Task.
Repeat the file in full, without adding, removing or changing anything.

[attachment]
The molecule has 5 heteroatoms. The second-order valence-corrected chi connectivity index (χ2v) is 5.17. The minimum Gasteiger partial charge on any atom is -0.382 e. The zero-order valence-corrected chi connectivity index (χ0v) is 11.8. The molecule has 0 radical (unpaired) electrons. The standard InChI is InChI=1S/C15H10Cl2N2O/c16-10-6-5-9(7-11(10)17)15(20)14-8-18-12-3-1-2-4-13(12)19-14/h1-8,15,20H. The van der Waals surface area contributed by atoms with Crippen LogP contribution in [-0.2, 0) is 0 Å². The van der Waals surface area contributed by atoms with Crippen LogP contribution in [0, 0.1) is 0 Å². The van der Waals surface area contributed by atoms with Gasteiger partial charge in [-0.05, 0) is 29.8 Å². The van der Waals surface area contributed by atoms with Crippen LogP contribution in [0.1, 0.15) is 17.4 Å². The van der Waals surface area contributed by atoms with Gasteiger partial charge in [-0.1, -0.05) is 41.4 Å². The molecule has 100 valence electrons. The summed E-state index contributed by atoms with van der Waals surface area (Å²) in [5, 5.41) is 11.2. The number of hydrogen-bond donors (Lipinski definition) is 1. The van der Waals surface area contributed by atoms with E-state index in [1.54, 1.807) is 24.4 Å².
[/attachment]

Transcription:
The molecule has 5 heteroatoms. The second-order valence-corrected chi connectivity index (χ2v) is 5.17. The minimum Gasteiger partial charge on any atom is -0.382 e. The zero-order valence-corrected chi connectivity index (χ0v) is 11.8. The molecule has 0 radical (unpaired) electrons. The standard InChI is InChI=1S/C15H10Cl2N2O/c16-10-6-5-9(7-11(10)17)15(20)14-8-18-12-3-1-2-4-13(12)19-14/h1-8,15,20H. The van der Waals surface area contributed by atoms with Crippen LogP contribution in [-0.2, 0) is 0 Å². The van der Waals surface area contributed by atoms with Crippen LogP contribution in [0, 0.1) is 0 Å². The van der Waals surface area contributed by atoms with Gasteiger partial charge in [-0.05, 0) is 29.8 Å². The van der Waals surface area contributed by atoms with Crippen LogP contribution in [0.1, 0.15) is 17.4 Å². The van der Waals surface area contributed by atoms with Gasteiger partial charge in [-0.1, -0.05) is 41.4 Å². The molecule has 100 valence electrons. The summed E-state index contributed by atoms with van der Waals surface area (Å²) in [5, 5.41) is 11.2. The number of hydrogen-bond donors (Lipinski definition) is 1. The van der Waals surface area contributed by atoms with E-state index in [1.54, 1.807) is 24.4 Å².